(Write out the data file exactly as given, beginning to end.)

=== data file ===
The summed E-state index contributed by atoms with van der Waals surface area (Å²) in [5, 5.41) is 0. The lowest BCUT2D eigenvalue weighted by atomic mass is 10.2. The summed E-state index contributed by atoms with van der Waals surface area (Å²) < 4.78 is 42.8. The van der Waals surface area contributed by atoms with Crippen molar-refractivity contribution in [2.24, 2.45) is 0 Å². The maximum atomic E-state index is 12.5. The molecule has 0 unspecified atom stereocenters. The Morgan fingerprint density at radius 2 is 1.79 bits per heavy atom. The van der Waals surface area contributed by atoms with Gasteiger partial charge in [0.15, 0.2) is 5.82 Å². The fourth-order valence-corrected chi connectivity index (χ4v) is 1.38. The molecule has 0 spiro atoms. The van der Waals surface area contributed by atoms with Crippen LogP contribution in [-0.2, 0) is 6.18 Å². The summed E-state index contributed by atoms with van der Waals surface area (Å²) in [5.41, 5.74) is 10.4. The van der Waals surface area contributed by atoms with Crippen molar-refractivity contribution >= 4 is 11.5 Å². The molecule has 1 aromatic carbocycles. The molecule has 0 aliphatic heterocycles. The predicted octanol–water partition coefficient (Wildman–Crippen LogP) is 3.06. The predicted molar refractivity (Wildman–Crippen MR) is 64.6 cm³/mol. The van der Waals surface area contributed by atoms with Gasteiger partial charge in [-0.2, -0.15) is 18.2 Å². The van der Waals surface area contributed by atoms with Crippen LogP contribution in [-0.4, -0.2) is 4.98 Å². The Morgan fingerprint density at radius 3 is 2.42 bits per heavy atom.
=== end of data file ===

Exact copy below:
The summed E-state index contributed by atoms with van der Waals surface area (Å²) in [5, 5.41) is 0. The lowest BCUT2D eigenvalue weighted by atomic mass is 10.2. The summed E-state index contributed by atoms with van der Waals surface area (Å²) < 4.78 is 42.8. The van der Waals surface area contributed by atoms with Crippen molar-refractivity contribution in [2.24, 2.45) is 0 Å². The maximum atomic E-state index is 12.5. The molecule has 0 unspecified atom stereocenters. The Morgan fingerprint density at radius 2 is 1.79 bits per heavy atom. The van der Waals surface area contributed by atoms with Gasteiger partial charge in [0.15, 0.2) is 5.82 Å². The fourth-order valence-corrected chi connectivity index (χ4v) is 1.38. The molecule has 0 spiro atoms. The van der Waals surface area contributed by atoms with Crippen LogP contribution in [-0.2, 0) is 6.18 Å². The summed E-state index contributed by atoms with van der Waals surface area (Å²) in [5.41, 5.74) is 10.4. The van der Waals surface area contributed by atoms with Crippen molar-refractivity contribution >= 4 is 11.5 Å². The molecule has 1 aromatic carbocycles. The molecule has 0 aliphatic heterocycles. The predicted octanol–water partition coefficient (Wildman–Crippen LogP) is 3.06. The predicted molar refractivity (Wildman–Crippen MR) is 64.6 cm³/mol. The van der Waals surface area contributed by atoms with Gasteiger partial charge in [-0.2, -0.15) is 18.2 Å². The van der Waals surface area contributed by atoms with Crippen LogP contribution in [-0.4, -0.2) is 4.98 Å². The Morgan fingerprint density at radius 3 is 2.42 bits per heavy atom.